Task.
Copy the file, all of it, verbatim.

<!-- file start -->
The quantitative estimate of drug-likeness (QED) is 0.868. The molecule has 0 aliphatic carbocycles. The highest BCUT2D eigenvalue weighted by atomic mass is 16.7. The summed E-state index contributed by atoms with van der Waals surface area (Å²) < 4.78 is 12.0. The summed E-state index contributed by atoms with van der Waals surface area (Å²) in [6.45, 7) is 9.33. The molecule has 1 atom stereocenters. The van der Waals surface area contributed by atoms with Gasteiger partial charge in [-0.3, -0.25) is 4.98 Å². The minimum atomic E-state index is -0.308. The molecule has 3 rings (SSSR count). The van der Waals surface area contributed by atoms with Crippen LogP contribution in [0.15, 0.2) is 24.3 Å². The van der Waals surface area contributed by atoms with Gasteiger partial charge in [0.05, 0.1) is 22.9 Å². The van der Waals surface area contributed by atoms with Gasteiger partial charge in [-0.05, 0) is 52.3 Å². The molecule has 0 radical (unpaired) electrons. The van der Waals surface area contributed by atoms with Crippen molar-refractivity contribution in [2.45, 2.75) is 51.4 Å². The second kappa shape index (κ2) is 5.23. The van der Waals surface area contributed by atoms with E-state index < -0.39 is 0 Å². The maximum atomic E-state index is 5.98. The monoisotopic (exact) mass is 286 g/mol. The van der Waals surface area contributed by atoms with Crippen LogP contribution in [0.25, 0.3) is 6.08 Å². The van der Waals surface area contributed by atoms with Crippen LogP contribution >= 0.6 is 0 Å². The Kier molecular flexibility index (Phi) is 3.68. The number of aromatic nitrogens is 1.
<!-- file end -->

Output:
The quantitative estimate of drug-likeness (QED) is 0.868. The molecule has 0 aliphatic carbocycles. The highest BCUT2D eigenvalue weighted by atomic mass is 16.7. The summed E-state index contributed by atoms with van der Waals surface area (Å²) < 4.78 is 12.0. The summed E-state index contributed by atoms with van der Waals surface area (Å²) in [6.45, 7) is 9.33. The molecule has 1 atom stereocenters. The van der Waals surface area contributed by atoms with Gasteiger partial charge in [-0.3, -0.25) is 4.98 Å². The minimum atomic E-state index is -0.308. The molecule has 3 rings (SSSR count). The van der Waals surface area contributed by atoms with Crippen LogP contribution in [0.15, 0.2) is 24.3 Å². The van der Waals surface area contributed by atoms with Gasteiger partial charge in [0.05, 0.1) is 22.9 Å². The van der Waals surface area contributed by atoms with Gasteiger partial charge in [-0.05, 0) is 52.3 Å². The molecule has 0 radical (unpaired) electrons. The van der Waals surface area contributed by atoms with Crippen molar-refractivity contribution in [2.45, 2.75) is 51.4 Å². The second kappa shape index (κ2) is 5.23. The van der Waals surface area contributed by atoms with E-state index < -0.39 is 0 Å². The maximum atomic E-state index is 5.98. The monoisotopic (exact) mass is 286 g/mol. The van der Waals surface area contributed by atoms with Crippen LogP contribution in [0.25, 0.3) is 6.08 Å². The van der Waals surface area contributed by atoms with Crippen LogP contribution >= 0.6 is 0 Å². The Kier molecular flexibility index (Phi) is 3.68. The number of aromatic nitrogens is 1.